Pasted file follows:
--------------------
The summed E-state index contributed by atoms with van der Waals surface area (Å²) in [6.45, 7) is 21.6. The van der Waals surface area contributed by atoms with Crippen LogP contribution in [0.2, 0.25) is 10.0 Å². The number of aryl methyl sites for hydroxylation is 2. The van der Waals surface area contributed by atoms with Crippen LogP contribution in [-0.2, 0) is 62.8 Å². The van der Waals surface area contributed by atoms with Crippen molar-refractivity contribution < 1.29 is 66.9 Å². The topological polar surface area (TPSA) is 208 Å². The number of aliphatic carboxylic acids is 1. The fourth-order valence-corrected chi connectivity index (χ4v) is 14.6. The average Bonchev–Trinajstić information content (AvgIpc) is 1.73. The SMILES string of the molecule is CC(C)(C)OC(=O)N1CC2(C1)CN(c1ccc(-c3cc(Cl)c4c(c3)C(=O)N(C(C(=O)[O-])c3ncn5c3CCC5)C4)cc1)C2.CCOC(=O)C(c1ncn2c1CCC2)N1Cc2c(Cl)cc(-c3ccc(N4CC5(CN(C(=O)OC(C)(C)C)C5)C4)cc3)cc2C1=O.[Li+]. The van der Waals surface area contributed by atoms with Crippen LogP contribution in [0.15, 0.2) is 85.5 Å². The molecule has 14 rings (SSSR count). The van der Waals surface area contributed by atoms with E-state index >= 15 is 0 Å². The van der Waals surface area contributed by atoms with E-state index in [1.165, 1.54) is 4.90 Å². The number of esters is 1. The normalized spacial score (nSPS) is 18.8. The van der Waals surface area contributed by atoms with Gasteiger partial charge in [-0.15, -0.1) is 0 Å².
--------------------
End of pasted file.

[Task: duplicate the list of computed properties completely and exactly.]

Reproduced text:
The summed E-state index contributed by atoms with van der Waals surface area (Å²) in [6.45, 7) is 21.6. The van der Waals surface area contributed by atoms with Crippen LogP contribution in [0.2, 0.25) is 10.0 Å². The number of aryl methyl sites for hydroxylation is 2. The van der Waals surface area contributed by atoms with Crippen LogP contribution in [-0.2, 0) is 62.8 Å². The van der Waals surface area contributed by atoms with Crippen molar-refractivity contribution < 1.29 is 66.9 Å². The topological polar surface area (TPSA) is 208 Å². The number of aliphatic carboxylic acids is 1. The fourth-order valence-corrected chi connectivity index (χ4v) is 14.6. The average Bonchev–Trinajstić information content (AvgIpc) is 1.73. The SMILES string of the molecule is CC(C)(C)OC(=O)N1CC2(C1)CN(c1ccc(-c3cc(Cl)c4c(c3)C(=O)N(C(C(=O)[O-])c3ncn5c3CCC5)C4)cc1)C2.CCOC(=O)C(c1ncn2c1CCC2)N1Cc2c(Cl)cc(-c3ccc(N4CC5(CN(C(=O)OC(C)(C)C)C5)C4)cc3)cc2C1=O.[Li+]. The van der Waals surface area contributed by atoms with Crippen LogP contribution in [0.15, 0.2) is 85.5 Å². The molecule has 14 rings (SSSR count). The van der Waals surface area contributed by atoms with E-state index >= 15 is 0 Å². The van der Waals surface area contributed by atoms with E-state index in [1.165, 1.54) is 4.90 Å². The number of esters is 1. The normalized spacial score (nSPS) is 18.8. The van der Waals surface area contributed by atoms with Gasteiger partial charge in [-0.15, -0.1) is 0 Å².